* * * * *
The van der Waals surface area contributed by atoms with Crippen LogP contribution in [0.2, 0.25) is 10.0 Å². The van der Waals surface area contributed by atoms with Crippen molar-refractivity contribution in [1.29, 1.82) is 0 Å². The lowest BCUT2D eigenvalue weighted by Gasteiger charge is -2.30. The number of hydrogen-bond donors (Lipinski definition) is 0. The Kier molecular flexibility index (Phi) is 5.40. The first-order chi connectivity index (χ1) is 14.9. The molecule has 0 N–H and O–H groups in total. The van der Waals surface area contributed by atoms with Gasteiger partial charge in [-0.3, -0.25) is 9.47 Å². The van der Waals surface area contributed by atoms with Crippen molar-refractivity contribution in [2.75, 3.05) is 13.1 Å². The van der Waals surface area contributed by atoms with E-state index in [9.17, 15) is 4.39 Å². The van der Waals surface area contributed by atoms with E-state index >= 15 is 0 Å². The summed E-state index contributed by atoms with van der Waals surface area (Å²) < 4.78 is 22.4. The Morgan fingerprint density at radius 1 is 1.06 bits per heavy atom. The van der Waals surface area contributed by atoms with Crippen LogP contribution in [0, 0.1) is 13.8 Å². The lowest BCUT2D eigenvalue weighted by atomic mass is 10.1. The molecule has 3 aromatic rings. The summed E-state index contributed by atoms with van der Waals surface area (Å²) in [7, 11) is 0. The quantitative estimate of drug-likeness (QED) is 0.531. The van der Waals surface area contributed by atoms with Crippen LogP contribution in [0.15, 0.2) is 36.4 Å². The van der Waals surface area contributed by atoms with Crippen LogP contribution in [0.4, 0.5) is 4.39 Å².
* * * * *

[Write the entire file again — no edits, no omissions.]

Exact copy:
The van der Waals surface area contributed by atoms with Crippen LogP contribution in [0.2, 0.25) is 10.0 Å². The van der Waals surface area contributed by atoms with Crippen molar-refractivity contribution in [1.29, 1.82) is 0 Å². The lowest BCUT2D eigenvalue weighted by Gasteiger charge is -2.30. The number of hydrogen-bond donors (Lipinski definition) is 0. The Kier molecular flexibility index (Phi) is 5.40. The first-order chi connectivity index (χ1) is 14.9. The molecule has 0 N–H and O–H groups in total. The van der Waals surface area contributed by atoms with Gasteiger partial charge in [-0.3, -0.25) is 9.47 Å². The van der Waals surface area contributed by atoms with Crippen molar-refractivity contribution in [2.75, 3.05) is 13.1 Å². The van der Waals surface area contributed by atoms with E-state index in [9.17, 15) is 4.39 Å². The van der Waals surface area contributed by atoms with E-state index >= 15 is 0 Å². The summed E-state index contributed by atoms with van der Waals surface area (Å²) < 4.78 is 22.4. The Morgan fingerprint density at radius 1 is 1.06 bits per heavy atom. The van der Waals surface area contributed by atoms with Crippen LogP contribution in [0, 0.1) is 13.8 Å². The lowest BCUT2D eigenvalue weighted by atomic mass is 10.1. The molecule has 3 aromatic rings. The summed E-state index contributed by atoms with van der Waals surface area (Å²) in [7, 11) is 0. The quantitative estimate of drug-likeness (QED) is 0.531. The van der Waals surface area contributed by atoms with Crippen LogP contribution in [0.15, 0.2) is 36.4 Å². The van der Waals surface area contributed by atoms with Crippen LogP contribution in [0.4, 0.5) is 4.39 Å².